# How to define a functional that produces at runtime a function by evaluating selected parts in its definition?

Consider the following functional as an example:

ClearAll[urlModifier];
urlModifier[url_]:=ReplaceAll[Function@Evaluate[
Inactive[URLBuild][
URLParse[url]/.{"slot"->Inactive[StringReplace][Slot[]," "->"_"]}
]
],{Inactive[x_]:>x}];


If I evaluate it using the following command:

urlModifier["https://www.somewebsite.com/path/slot"]["hello world!"]


It fails probably because the Slot[] is not aligning with the Function.

But if I do in-place evaluation of urlModifier["https://www.somewebsite.com/path/slot"] and use the result as input:

URLBuild[<|"Scheme"->"https","User"->None,"Domain"->"www.somewebsite.com","Port"->None,"Path"->{"","path",StringReplace[Slot[]," "->"_"]},"Query"->{},"Fragment"->None|>]&["hello world!"]


It works fine.

What should I do to urlModifier to make it accept the Slot[] for its Function that it creates?

Summary

The root cause of the surprising behaviour is that Function does not recognize Slot[] when it appears within an association object (as opposed to an association constructor). To fix it, we must either "unwrap" the association object returned by URLParse or use a different approach altogether.

The Problem: Association Objects vs. Association Constructors

We can demonstrate the problem with a simpler example:

f = With[{assoc = <| "a" -> #1 |>}, assoc &]
(* <|"a" -> #1|> & *)


The function definition looks okay. But it will not work:

f["hello world!"]
(* <|"a" -> #1|> *)


We can see the structural difference between an association constructor and an association object using TreeForm:

Function[<| "a" -> # |>] // TreeForm    (* constructor *)


Function[Evaluate[<| "a" -> # |>]] // TreeForm    (* object *)


More discussion on this distinction can be found in (148095). See the section labelled Ambiguity of Association.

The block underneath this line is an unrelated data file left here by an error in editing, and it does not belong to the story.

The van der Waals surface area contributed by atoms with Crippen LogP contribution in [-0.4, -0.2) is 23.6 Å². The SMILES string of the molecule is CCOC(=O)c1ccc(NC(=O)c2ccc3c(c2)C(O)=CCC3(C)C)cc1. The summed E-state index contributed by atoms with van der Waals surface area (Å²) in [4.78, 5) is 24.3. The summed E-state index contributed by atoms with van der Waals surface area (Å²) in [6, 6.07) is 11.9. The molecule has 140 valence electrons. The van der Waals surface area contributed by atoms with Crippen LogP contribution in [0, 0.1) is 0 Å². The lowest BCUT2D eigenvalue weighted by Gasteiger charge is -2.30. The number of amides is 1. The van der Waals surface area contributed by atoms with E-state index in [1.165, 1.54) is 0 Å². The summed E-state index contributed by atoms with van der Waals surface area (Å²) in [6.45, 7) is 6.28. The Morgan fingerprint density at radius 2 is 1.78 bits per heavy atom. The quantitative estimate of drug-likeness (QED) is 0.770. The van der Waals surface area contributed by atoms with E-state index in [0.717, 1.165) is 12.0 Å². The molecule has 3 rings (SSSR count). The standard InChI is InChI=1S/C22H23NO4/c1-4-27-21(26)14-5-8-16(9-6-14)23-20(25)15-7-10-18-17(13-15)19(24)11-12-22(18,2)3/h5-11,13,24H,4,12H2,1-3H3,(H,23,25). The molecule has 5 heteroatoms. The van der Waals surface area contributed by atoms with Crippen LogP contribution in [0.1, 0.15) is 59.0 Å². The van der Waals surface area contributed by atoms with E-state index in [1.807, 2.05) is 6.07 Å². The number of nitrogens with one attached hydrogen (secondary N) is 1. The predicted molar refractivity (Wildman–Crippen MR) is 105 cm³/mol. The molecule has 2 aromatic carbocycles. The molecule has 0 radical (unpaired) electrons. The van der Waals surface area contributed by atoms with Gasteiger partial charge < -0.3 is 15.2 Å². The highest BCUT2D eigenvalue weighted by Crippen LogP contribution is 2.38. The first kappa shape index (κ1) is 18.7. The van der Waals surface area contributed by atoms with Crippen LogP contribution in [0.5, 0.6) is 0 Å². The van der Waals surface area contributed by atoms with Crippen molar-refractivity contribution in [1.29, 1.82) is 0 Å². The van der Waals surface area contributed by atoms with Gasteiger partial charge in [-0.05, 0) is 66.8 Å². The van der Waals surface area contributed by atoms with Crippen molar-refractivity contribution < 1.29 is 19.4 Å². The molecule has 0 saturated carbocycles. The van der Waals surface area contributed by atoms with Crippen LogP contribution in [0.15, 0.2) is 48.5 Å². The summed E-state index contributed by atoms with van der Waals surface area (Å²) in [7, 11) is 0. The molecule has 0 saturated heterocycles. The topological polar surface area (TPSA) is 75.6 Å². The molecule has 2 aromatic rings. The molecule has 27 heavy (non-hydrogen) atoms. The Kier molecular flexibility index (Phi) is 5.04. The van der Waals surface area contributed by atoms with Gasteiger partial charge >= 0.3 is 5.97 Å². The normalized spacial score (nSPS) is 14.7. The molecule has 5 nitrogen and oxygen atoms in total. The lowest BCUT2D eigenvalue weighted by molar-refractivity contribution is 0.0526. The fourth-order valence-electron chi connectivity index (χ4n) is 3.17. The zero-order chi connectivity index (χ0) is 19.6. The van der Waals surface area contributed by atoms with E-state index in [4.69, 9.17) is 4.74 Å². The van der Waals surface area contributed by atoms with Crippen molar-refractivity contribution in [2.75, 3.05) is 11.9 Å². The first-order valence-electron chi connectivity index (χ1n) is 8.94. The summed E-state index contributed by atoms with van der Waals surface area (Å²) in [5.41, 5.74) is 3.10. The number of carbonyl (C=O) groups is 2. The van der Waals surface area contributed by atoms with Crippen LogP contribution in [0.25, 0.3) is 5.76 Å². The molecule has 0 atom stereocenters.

Fixing the Original Definition

We can change the original definition to unwrap the association object during the initial evaluation and to recreate it upon use. We do that using Normal@URLParse[...] and Inactive[URLBuild@*Association]. The updated definition looks like this:

ClearAll[urlModifier];
urlModifier[url_]:=ReplaceAll[Function@Evaluate[
Inactive[URLBuild@*Association][
Normal@URLParse[url]/.{"slot"->Inactive[StringReplace][Slot[1]," "->"_"]}
]
],{Inactive[x_]:>x}];


... so then:

urlModifier["https://www.somewebsite.com/path/slot"]["hello world!"]

(* "https://www.somewebsite.com/path/hello_world%21" *)


Alternative Definitions

There are simpler ways to express this operation.

For example, we could define the urlModifier operator like this:

ClearAll[urlModifier]

urlModifier[url_] :=
URLBuild[URLParse[url] /. {"slot" -> StringReplace[#, " "->"_"]}] &


We could also define it explicitly as a "curried form":

ClearAll[urlModifier]

urlModifier[url_][s_] :=
URLBuild[URLParse[url] /. { "slot" -> StringReplace[s," "->"_"]}]


The Function form offers an advantage over the curried form in that, if desired, we could perform the initial URL-parsing at the moment of creation instead of every time the generated function is used:

ClearAll[urlModifier]

urlModifier[url_] :=
With[{parsedUrl = URLParse[url]}
, URLBuild[parsedUrl /. {"slot" -> StringReplace[#, " "->"_"]}] &
]


All of these definitions give the same results as the corrected original.

• Thank you, I have been using this technique of function creation for sometime but was surprised why it failed here. Didn't know Association once created is an atomic expression, certainly doesn't appear like one. Looks like just a list with a different bracket form. Also use of With is nice to have the evaluation of required section happen outside the Function head and then gets placed inside requiring no need to change the Evaluation system of the language. – user13892 Aug 3 at 8:07
fixspace = StringReplace[#, " " -> "_"] &;
slotfiller[url_] := StringTemplate[StringReplace[url, "slot" -> ""]]
urlModifier02[url_] := URLBuild@URLParse@slotfiller[url][fixspace@#] &;